Learning objectives
Algorithms from max_flow.h , min_cost_flow.h , and min_cut.h 
Maximum flows 
Maximum flows with minimum cost 
Minimum cuts 
Each day, a parcel service wants to transport a maximum number of parcels from city s to city t. Each transport has to pass the intermediate cities a, b, c, or d, as depicted in Figure 5.21. Each individual transport route e=(x,y) from a city x to a city y has only a certain, limited capacity, that is, only a limited number cap(e) of parcels can be transported from city x to city y via e per day, because, for example, only a certain number of trucks is available on this route.
Of course, the number of parcels that can be forwarded from a city x per day cannot be larger than the number of parcels that arrive there. In the intermediate cities, all arriving parcels must be forwarded (per day); there shall be no stacking parcels. In the forwarding process, the capacity of a transport route may never be exceeded, though. Only in city t, the “sink”, parcels may be opened and used up  they vanish there; accordingly, parcels may be created and packed only in city s, the “source”  they come into existence there.
The problem of the parcel service is that it cannot modify the capacities of the transport routes; it only can define the forwarding of the parcels, that is, it can define how many parcels shall flow per day over each transport route without capacities being exceeded. It wants to define these flows such that a maximum possible number of parcels arrive in city t per day. In other words: It wants to generate a maximum flow from s to t. In doing so, it is not essential that the parcels are transported from s to t as fast as possible  it is essential that as many parcels as possible “vanish” in the sink per day.^{[41]}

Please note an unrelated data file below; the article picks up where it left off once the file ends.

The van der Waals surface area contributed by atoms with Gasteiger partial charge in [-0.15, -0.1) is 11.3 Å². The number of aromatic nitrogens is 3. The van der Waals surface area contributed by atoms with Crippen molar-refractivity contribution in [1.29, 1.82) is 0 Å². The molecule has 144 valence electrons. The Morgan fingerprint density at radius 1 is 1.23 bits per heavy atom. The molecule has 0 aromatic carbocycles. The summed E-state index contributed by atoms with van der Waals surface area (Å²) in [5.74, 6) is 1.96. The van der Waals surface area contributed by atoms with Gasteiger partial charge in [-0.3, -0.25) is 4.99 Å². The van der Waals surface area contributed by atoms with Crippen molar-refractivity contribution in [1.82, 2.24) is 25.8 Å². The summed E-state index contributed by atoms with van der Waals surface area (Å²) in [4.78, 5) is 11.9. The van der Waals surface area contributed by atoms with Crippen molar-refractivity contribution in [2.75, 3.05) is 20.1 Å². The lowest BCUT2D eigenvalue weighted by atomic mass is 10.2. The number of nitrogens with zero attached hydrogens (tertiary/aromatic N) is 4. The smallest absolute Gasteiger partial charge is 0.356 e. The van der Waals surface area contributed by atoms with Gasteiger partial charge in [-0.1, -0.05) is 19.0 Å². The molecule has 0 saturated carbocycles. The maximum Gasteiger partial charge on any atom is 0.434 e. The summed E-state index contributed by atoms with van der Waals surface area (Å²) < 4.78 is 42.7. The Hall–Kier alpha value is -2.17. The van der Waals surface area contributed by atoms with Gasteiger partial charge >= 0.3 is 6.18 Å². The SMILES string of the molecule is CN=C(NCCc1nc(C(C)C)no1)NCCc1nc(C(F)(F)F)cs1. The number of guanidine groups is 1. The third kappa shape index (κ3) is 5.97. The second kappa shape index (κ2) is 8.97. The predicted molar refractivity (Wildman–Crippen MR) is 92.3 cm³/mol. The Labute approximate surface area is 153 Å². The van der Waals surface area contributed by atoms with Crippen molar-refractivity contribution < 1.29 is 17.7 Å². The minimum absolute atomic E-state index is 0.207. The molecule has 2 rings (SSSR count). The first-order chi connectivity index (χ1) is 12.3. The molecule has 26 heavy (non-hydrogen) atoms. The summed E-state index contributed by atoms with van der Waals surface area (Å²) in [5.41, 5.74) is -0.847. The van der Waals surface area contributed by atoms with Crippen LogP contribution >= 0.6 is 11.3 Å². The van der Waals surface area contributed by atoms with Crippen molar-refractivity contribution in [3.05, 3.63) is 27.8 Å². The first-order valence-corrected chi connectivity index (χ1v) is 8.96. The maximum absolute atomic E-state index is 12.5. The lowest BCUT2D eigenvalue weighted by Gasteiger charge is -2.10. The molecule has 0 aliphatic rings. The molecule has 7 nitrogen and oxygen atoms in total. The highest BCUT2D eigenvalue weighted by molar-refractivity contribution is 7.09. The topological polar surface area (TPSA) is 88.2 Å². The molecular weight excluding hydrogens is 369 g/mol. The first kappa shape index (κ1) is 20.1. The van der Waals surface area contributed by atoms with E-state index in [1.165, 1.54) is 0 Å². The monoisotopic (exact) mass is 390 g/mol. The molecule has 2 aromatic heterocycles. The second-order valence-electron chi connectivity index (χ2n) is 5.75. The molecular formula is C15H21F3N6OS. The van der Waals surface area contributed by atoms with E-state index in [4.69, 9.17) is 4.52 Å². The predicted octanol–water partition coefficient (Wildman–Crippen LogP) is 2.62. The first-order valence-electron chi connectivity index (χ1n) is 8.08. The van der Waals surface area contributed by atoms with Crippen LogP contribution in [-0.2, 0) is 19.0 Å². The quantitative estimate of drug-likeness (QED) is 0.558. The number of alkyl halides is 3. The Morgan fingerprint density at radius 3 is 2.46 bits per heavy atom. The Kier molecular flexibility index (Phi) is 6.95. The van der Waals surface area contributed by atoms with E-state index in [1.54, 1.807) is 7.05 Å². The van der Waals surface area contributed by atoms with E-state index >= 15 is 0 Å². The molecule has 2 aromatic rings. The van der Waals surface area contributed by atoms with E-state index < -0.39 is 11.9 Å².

A directed graph G whose edges e carry a nonnegative capacity information cap(e) is called a network. Let s, the source, and t, the sink, be two different nodes of G. A network flow from s to t in such a network is a mapping f that maps each edge e a value f(e) such that the following conditions are satisfied: